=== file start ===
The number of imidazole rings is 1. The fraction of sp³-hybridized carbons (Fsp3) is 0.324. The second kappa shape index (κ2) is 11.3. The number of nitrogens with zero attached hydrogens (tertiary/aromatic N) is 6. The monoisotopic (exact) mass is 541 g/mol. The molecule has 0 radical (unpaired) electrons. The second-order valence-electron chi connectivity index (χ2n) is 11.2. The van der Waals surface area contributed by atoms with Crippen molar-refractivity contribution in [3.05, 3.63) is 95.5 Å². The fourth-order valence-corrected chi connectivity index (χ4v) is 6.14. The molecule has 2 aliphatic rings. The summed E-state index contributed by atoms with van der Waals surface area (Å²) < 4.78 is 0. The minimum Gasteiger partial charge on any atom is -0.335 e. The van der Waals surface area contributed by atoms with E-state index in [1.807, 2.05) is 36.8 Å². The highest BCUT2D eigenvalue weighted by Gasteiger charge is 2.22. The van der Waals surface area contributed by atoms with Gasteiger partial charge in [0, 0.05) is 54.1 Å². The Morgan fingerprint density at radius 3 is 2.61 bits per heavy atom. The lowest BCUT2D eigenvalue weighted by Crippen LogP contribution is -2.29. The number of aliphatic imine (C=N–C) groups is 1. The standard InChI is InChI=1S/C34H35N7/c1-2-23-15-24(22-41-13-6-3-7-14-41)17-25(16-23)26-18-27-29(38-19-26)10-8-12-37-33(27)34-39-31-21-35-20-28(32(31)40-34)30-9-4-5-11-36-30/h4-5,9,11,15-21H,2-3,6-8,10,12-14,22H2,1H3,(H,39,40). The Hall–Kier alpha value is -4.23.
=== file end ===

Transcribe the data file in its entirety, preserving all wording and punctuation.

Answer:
The number of imidazole rings is 1. The fraction of sp³-hybridized carbons (Fsp3) is 0.324. The second kappa shape index (κ2) is 11.3. The number of nitrogens with zero attached hydrogens (tertiary/aromatic N) is 6. The monoisotopic (exact) mass is 541 g/mol. The molecule has 0 radical (unpaired) electrons. The second-order valence-electron chi connectivity index (χ2n) is 11.2. The van der Waals surface area contributed by atoms with Crippen molar-refractivity contribution in [3.05, 3.63) is 95.5 Å². The fourth-order valence-corrected chi connectivity index (χ4v) is 6.14. The molecule has 2 aliphatic rings. The summed E-state index contributed by atoms with van der Waals surface area (Å²) < 4.78 is 0. The minimum Gasteiger partial charge on any atom is -0.335 e. The van der Waals surface area contributed by atoms with E-state index in [1.807, 2.05) is 36.8 Å². The highest BCUT2D eigenvalue weighted by Gasteiger charge is 2.22. The van der Waals surface area contributed by atoms with Gasteiger partial charge in [0, 0.05) is 54.1 Å². The Morgan fingerprint density at radius 3 is 2.61 bits per heavy atom. The lowest BCUT2D eigenvalue weighted by Crippen LogP contribution is -2.29. The number of aliphatic imine (C=N–C) groups is 1. The standard InChI is InChI=1S/C34H35N7/c1-2-23-15-24(22-41-13-6-3-7-14-41)17-25(16-23)26-18-27-29(38-19-26)10-8-12-37-33(27)34-39-31-21-35-20-28(32(31)40-34)30-9-4-5-11-36-30/h4-5,9,11,15-21H,2-3,6-8,10,12-14,22H2,1H3,(H,39,40). The Hall–Kier alpha value is -4.23.